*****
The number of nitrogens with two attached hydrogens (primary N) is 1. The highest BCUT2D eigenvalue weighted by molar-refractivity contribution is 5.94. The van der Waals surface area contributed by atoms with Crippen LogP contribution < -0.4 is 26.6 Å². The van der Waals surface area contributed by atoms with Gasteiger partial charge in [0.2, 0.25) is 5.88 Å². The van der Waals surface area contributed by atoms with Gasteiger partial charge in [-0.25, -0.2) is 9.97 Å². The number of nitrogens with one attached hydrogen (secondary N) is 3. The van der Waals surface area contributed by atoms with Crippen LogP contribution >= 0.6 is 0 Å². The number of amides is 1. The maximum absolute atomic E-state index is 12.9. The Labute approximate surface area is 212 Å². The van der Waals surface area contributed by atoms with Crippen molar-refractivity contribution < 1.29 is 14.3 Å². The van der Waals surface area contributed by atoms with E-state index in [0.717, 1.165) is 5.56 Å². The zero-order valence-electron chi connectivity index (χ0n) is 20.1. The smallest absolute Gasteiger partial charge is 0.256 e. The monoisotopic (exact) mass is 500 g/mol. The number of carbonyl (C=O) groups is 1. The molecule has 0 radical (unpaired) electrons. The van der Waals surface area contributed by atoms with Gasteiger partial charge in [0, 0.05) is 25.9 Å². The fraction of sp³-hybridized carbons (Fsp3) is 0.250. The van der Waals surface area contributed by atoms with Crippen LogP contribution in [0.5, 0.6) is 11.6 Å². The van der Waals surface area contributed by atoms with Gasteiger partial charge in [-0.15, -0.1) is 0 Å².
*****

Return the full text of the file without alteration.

The number of nitrogens with two attached hydrogens (primary N) is 1. The highest BCUT2D eigenvalue weighted by molar-refractivity contribution is 5.94. The van der Waals surface area contributed by atoms with Crippen LogP contribution < -0.4 is 26.6 Å². The van der Waals surface area contributed by atoms with Gasteiger partial charge in [0.2, 0.25) is 5.88 Å². The van der Waals surface area contributed by atoms with Gasteiger partial charge in [-0.25, -0.2) is 9.97 Å². The number of nitrogens with one attached hydrogen (secondary N) is 3. The van der Waals surface area contributed by atoms with Crippen LogP contribution >= 0.6 is 0 Å². The number of amides is 1. The maximum absolute atomic E-state index is 12.9. The Labute approximate surface area is 212 Å². The van der Waals surface area contributed by atoms with Crippen molar-refractivity contribution < 1.29 is 14.3 Å². The van der Waals surface area contributed by atoms with E-state index in [0.717, 1.165) is 5.56 Å². The zero-order valence-electron chi connectivity index (χ0n) is 20.1. The smallest absolute Gasteiger partial charge is 0.256 e. The monoisotopic (exact) mass is 500 g/mol. The number of carbonyl (C=O) groups is 1. The molecule has 0 radical (unpaired) electrons. The van der Waals surface area contributed by atoms with Gasteiger partial charge in [0, 0.05) is 25.9 Å². The fraction of sp³-hybridized carbons (Fsp3) is 0.250. The van der Waals surface area contributed by atoms with Crippen LogP contribution in [0.5, 0.6) is 11.6 Å². The van der Waals surface area contributed by atoms with Gasteiger partial charge in [-0.15, -0.1) is 0 Å².